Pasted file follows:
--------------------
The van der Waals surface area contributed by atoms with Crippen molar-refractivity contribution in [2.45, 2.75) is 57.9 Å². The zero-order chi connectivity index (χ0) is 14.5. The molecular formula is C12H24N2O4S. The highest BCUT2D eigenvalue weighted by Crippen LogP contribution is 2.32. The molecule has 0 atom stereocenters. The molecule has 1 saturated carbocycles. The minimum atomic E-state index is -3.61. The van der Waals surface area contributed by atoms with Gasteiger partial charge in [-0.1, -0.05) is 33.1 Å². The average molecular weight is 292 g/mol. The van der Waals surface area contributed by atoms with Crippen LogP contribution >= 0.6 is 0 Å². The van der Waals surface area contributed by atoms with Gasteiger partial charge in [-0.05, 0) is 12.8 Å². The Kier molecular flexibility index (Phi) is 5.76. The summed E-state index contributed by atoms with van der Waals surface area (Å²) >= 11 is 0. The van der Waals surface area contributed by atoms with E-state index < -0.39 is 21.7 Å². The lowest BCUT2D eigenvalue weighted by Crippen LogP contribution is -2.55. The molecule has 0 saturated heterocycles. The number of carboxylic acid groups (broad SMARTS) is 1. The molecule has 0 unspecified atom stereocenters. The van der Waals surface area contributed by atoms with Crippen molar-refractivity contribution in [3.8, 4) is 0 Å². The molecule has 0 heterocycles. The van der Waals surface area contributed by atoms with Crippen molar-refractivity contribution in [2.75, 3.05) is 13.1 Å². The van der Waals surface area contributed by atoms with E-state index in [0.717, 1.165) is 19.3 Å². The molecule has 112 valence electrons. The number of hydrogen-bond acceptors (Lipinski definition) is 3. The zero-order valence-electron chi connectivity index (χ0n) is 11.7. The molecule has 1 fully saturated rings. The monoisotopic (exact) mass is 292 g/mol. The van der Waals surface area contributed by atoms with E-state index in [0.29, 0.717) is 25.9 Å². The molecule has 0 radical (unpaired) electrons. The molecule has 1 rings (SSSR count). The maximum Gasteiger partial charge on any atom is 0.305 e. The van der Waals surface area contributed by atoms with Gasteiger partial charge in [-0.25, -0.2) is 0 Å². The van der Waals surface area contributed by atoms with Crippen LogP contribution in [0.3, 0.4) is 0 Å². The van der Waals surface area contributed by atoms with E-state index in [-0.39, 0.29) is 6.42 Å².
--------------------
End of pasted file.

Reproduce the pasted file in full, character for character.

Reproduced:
The van der Waals surface area contributed by atoms with Crippen molar-refractivity contribution in [2.45, 2.75) is 57.9 Å². The zero-order chi connectivity index (χ0) is 14.5. The molecular formula is C12H24N2O4S. The highest BCUT2D eigenvalue weighted by Crippen LogP contribution is 2.32. The molecule has 0 atom stereocenters. The molecule has 1 saturated carbocycles. The minimum atomic E-state index is -3.61. The van der Waals surface area contributed by atoms with Gasteiger partial charge in [-0.1, -0.05) is 33.1 Å². The average molecular weight is 292 g/mol. The van der Waals surface area contributed by atoms with Crippen LogP contribution >= 0.6 is 0 Å². The van der Waals surface area contributed by atoms with Gasteiger partial charge in [-0.05, 0) is 12.8 Å². The Kier molecular flexibility index (Phi) is 5.76. The summed E-state index contributed by atoms with van der Waals surface area (Å²) >= 11 is 0. The van der Waals surface area contributed by atoms with E-state index < -0.39 is 21.7 Å². The lowest BCUT2D eigenvalue weighted by Crippen LogP contribution is -2.55. The molecule has 0 saturated heterocycles. The number of carboxylic acid groups (broad SMARTS) is 1. The molecule has 0 unspecified atom stereocenters. The van der Waals surface area contributed by atoms with Crippen molar-refractivity contribution in [3.8, 4) is 0 Å². The molecule has 0 heterocycles. The van der Waals surface area contributed by atoms with Crippen molar-refractivity contribution in [2.75, 3.05) is 13.1 Å². The van der Waals surface area contributed by atoms with E-state index in [0.717, 1.165) is 19.3 Å². The molecule has 112 valence electrons. The number of hydrogen-bond acceptors (Lipinski definition) is 3. The zero-order valence-electron chi connectivity index (χ0n) is 11.7. The molecule has 1 fully saturated rings. The monoisotopic (exact) mass is 292 g/mol. The van der Waals surface area contributed by atoms with E-state index in [0.29, 0.717) is 25.9 Å². The molecule has 0 radical (unpaired) electrons. The molecule has 1 rings (SSSR count). The maximum Gasteiger partial charge on any atom is 0.305 e. The van der Waals surface area contributed by atoms with Gasteiger partial charge in [-0.25, -0.2) is 0 Å². The van der Waals surface area contributed by atoms with Crippen LogP contribution in [0.3, 0.4) is 0 Å². The van der Waals surface area contributed by atoms with E-state index in [-0.39, 0.29) is 6.42 Å².